From the favourer: "For once, the general public got it right. I first read it over 20 years ago and was amazed (and a little annoyed as I was about 30 by then myself) that someone, somewhere, hadn't told me about it earlier. So, if you haven't read it, delay no more. You can thank me afterwards."
When a comedic novel is first published in 1889, you’d expect by now that the jokes would, well, date a bit. Like the cartoons from Dickensian newspapers and Shakespearean comedies, where you can’t exactly work out what the joke is (although in Shakespeare the joke is usually a man in a dress. Hilarious.)
Perhaps the longevity of the humour in Three Men in a Boat (To Say Nothing of the Dog) has to do with its honesty about travel (flowing on rather nicely from The Art of Travel) and people. As the author says in his preface, George, Harris and Montmorency (the dog) “are not poetic ideals but things of flesh and blood – especially George, who weighs about twelve stone.” And of course, what we really want to hear about other people’s travels are the bits that went wrong. And preferably involve someone showing off and being shown up.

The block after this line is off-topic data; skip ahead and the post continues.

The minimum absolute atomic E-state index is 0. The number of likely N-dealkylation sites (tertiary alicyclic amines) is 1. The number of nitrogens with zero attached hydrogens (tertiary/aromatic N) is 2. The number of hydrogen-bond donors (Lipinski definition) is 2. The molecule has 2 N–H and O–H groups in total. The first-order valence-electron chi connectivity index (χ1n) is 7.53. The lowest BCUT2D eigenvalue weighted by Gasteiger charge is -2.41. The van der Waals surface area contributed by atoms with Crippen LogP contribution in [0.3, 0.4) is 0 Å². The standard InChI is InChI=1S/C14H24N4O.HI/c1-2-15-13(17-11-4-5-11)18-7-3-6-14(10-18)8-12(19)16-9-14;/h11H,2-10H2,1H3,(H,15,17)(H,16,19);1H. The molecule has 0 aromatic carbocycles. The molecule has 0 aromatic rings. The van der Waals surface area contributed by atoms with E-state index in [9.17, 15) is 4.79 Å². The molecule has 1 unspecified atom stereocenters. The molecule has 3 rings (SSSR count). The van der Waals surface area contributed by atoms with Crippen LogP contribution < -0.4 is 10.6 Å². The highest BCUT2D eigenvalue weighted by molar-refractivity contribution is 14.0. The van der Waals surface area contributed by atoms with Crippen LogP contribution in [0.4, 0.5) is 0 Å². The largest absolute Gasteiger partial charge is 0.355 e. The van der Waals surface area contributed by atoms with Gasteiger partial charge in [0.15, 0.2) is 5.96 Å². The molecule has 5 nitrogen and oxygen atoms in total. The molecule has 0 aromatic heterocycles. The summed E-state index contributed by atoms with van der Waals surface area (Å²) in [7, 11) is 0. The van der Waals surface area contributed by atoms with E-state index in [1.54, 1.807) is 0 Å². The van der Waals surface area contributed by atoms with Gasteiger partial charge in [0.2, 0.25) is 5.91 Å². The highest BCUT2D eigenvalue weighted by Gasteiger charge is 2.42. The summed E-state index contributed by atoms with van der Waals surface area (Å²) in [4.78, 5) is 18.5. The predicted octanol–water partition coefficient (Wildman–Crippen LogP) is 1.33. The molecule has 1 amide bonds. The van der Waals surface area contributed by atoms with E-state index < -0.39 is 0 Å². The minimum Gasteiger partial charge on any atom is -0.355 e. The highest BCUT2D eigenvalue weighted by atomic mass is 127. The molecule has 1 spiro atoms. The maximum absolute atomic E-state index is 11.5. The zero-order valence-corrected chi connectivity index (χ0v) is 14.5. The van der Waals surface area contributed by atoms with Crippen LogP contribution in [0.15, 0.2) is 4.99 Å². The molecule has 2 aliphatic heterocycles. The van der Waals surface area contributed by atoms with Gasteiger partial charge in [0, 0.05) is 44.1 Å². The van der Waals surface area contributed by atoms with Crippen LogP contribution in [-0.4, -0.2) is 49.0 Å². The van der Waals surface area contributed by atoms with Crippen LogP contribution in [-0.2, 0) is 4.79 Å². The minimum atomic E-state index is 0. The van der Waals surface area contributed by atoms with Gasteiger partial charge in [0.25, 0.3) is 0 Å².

Upon publication Three Men in a Boat was snatched up lovingly by the general public and derided by the critics as being vulgar and written for the "‘Arrys and ‘Arriets" (kind of the Kath and Kels of the time). Probably a good sign.
The story begins as the author and his two friends George and Harris are sitting around with their pipes, and discussing their general malaise (the author, on perusal of a medical dictionary, has discovered he suffers from every disease known to man, except Housemaid’s Knee: “I felt rather hurt at this at first; it seemed somehow to be a sort of slight. Why hadn’t I got housemaid’s knee? Why this invidious reservation?”). They conclude that what they need is to get away from it all, and a boating trip up the Thames from Kingston to Oxford is planned.
What follows is the “record of events that really happened” on this trip; part travelogue, part floridly described reverie (which the author keeps being dragged away from as he’s about to the crash the boat) and part tangential anecdotes about storing cheeses.
Lots of the stories are a smile-out-loud read, such as when the author stops Harris from singing a comic song:
“You have never heard Harris sing a comic song, or you would understand the service I had rendered to mankind. It is one of Harris’s fixed ideas that he can sing a comic song; a fixed idea, on the contrary, among those of Harris’s friends who have heard him try, is that he can’t, and never will be able to, and that he should not be allowed to try.